Given the beauty and majesty of the Imperial Palace in Kyoto, it's hard to believe that at one point in time, it was in disrepair. The token stipend that the Tokugawa Shogunate offered to sustain the Imperial family was barely enough to keep the walls from falling down, and members of the Imperial household lived more plainly than many artisans and merchants of the Edo Period (1603-1868). It was not until the power of the Shogunate started to wane in the 1850s that renovation of the Kyoto Palace began as other parties vying for influence in the government started to demand that prestige should be returned to the Emperor. In this way, the palace renovation was the first tangible sign of what was to come later with the Meiji Restoration.
Of course, when the Meiji Restoration took place just ten years after the renovation, the Emperor moved to Tokyo to serve as the symbolic head of the country from the "East Capital," but, the restored Kyoto Palace remained the traditional household of the Imperial family and it still falls under the administration of the Imperial Household Agency. Today, it is frequented more by tourists than the Imperial family and its guests, but it continues to stand as a piece of cultural heritage and historical significance for Japan.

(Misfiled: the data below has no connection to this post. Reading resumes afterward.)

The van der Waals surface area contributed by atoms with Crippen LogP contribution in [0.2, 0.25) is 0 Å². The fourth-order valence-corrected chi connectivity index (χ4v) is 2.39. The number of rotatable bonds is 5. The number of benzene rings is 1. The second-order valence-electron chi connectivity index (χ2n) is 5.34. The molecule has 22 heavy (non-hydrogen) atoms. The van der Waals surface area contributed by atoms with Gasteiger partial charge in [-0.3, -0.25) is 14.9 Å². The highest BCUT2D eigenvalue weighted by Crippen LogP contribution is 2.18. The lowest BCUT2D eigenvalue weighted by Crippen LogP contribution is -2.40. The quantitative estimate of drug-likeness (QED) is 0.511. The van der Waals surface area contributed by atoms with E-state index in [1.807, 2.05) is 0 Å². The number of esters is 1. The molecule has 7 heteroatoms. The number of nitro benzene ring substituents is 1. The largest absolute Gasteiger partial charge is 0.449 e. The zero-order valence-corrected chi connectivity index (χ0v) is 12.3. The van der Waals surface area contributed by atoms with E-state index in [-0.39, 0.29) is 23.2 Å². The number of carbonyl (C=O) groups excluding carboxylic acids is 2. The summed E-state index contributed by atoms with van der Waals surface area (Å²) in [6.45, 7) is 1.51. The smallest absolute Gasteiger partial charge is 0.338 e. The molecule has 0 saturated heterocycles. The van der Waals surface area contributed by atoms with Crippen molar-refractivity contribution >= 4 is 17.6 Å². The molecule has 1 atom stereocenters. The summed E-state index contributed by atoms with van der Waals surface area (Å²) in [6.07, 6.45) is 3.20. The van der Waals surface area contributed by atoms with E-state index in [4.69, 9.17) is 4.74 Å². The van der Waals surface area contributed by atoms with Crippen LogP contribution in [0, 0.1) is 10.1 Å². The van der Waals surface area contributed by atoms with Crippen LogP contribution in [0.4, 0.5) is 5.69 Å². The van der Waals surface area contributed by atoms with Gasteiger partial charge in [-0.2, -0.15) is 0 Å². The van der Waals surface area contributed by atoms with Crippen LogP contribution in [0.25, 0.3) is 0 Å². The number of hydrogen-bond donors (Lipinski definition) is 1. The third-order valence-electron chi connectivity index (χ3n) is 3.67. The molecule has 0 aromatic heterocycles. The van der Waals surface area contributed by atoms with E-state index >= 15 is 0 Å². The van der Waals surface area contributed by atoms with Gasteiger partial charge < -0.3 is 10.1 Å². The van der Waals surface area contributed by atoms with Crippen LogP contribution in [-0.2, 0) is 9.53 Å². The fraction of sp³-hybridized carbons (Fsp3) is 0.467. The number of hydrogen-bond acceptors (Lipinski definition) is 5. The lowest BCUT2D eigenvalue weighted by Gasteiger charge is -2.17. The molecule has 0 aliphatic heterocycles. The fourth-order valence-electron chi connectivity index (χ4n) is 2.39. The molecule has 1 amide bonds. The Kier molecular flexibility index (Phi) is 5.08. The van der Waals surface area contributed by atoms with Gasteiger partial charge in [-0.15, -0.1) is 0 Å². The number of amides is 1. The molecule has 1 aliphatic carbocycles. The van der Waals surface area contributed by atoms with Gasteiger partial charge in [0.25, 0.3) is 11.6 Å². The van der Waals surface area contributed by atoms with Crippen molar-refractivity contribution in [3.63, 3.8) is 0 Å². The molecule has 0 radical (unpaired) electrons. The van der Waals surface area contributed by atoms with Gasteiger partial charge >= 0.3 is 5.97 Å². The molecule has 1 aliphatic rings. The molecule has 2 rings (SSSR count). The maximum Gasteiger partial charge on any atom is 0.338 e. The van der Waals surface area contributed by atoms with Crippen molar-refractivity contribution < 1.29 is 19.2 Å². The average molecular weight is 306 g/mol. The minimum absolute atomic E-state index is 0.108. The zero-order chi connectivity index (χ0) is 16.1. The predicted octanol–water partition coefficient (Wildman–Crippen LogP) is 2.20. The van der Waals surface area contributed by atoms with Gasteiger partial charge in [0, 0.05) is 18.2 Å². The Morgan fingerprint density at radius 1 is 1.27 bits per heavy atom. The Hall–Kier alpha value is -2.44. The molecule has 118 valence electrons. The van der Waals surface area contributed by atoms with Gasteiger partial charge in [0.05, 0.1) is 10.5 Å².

Japanese: 9:30am, 10:30am, 1:30pm, 2:30pm (Duration: 50 min)
English: 10:00am, 2pm (Duration: 50 min)
Chinese: 10:00am, 2pm (Duration: 50 min)
Be sure to bring comfortable walking shoes and, of course, a camera to snap some of the great shots available (a few of my favorites are below). I hope that you'll be able to take the time to see this important place along your travels in Japan!